Hail was falling in the mountains this weekend . It wasn’t a soft snow , not wind-swept drifting flakes dropping gently earthward . Hailstones clattered harshly on the metal chimney and vent covers on the roof .
I began thinking of the German lady who was my mean boss at the Town Talk Cafe .That’s how my mind works . Little bits from my memory percolate up from time to time . Anyway , that cafe job was my first real job , not counting mowing lawns and doing all sorts of odd jobs around the neighborhood . I mean , the Town Talk Cafe was a real live brick-and-mortar business .
I worked after school and Saturdays washing dishes . There were three or four tables in the place , but most of the customers sat at the counter and ordered coffee and donuts . On a good day a few people would order hamburgers or a bowl of chili .
The German lady would yell at me for any little thing . She yelled that the apron I wore had dirt on it , that I had bent the handle of the little brush used for cleaning water glasses , that I had put too much bleach in the rinse water . In a gutteral German accent . But I put up with it and did my work for $1.20/hour because it was a real job . I got a real paycheck every two weeks .
Meanwhile , overnight , the hail covered the mountaintop like a soft white snowy comforter . It looked soft and inviting and was beautiful , but it was hard and slippery and treacherous. I watched a white pickup truck race past and it never slid . That it didn’t slip or spin out didn’t make the driver any less of a fool , in my opinion .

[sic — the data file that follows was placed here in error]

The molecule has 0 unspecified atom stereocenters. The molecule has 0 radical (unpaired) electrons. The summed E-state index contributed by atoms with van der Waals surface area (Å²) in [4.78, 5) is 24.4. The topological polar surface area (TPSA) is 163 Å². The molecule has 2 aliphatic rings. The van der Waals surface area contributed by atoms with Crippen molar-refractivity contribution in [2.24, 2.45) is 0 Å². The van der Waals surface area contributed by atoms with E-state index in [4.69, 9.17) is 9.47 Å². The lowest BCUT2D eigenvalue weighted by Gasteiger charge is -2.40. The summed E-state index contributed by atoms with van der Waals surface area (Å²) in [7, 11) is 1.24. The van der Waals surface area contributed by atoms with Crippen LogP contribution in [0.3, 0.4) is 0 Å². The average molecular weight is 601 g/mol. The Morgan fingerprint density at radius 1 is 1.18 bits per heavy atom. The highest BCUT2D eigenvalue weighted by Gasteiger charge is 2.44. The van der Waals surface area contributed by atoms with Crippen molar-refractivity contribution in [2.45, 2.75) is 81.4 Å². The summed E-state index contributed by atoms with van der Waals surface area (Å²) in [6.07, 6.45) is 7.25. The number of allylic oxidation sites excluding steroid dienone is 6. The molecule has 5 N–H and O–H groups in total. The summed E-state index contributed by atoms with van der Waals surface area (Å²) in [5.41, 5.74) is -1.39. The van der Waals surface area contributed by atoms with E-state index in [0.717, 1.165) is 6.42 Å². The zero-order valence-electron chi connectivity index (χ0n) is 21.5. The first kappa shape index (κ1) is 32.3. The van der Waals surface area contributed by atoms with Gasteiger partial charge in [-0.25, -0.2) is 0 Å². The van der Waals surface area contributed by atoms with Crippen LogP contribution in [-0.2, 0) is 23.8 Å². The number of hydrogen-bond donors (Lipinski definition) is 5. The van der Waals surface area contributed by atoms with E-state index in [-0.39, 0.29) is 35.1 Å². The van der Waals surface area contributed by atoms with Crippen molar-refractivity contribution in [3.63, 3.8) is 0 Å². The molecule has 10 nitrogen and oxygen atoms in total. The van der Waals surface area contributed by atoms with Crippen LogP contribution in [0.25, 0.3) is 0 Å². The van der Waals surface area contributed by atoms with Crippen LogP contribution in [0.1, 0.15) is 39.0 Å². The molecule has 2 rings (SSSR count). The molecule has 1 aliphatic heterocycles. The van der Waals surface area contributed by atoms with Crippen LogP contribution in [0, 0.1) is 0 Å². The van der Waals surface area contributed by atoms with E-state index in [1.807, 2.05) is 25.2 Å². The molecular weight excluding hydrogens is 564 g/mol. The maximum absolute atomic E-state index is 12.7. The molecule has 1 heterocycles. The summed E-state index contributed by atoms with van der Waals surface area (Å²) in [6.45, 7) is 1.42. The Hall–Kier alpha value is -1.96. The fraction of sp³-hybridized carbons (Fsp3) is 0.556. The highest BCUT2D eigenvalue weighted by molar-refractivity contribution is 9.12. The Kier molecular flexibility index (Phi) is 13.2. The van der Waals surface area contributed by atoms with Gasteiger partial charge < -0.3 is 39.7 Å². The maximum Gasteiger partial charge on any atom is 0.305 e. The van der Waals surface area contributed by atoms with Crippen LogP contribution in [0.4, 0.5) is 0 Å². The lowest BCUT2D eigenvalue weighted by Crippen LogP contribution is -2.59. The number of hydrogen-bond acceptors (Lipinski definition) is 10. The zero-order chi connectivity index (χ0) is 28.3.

One day the German lady brought a prospective customer back to the kitchen to show him around , a prospective customer to buy the place . He was a middle aged guy in a three-piece suit . The German lady walked him over to introduce him to me .
” And dis is my son Denny , ” she said to him . She meant the words to sift down like softly-settling snow , but they struck me hard , like hard-packed ice , slippery as could be .
The weeks of being chewed out for everything under the sun flashed before my eyes as I watched her now playing the role of Little Miss Sunshine in the hope of selling the joint . She was all smiles and tender tones . I slowly took off my apron , with its dirty front , and handed it to the boss . Then I turned to face the man .
” Sir , ” I said . ” I’m not her son and my name is not Denny .” The German lady didn’t know how to respond with the three-piece suit man standing there . ” And I don’t work here any more , ” I said . I then turned and went out the rear door of the Town Talk Cafe and walked home .
It was a Saturday morning . My father was surprised to see me . I told him I’d quit .
Up at the mountain cabin with Ada and me was a young woman from Lichtenstein . She had told the story of her brother having been fired from a job . Ada told her story of quitting a job . The German lady popped into my mind . I feel a little sorry for anyone who’s never been fired from a job .
Snow provokes responses that reach right back into childhood. —–Andy Goldsmith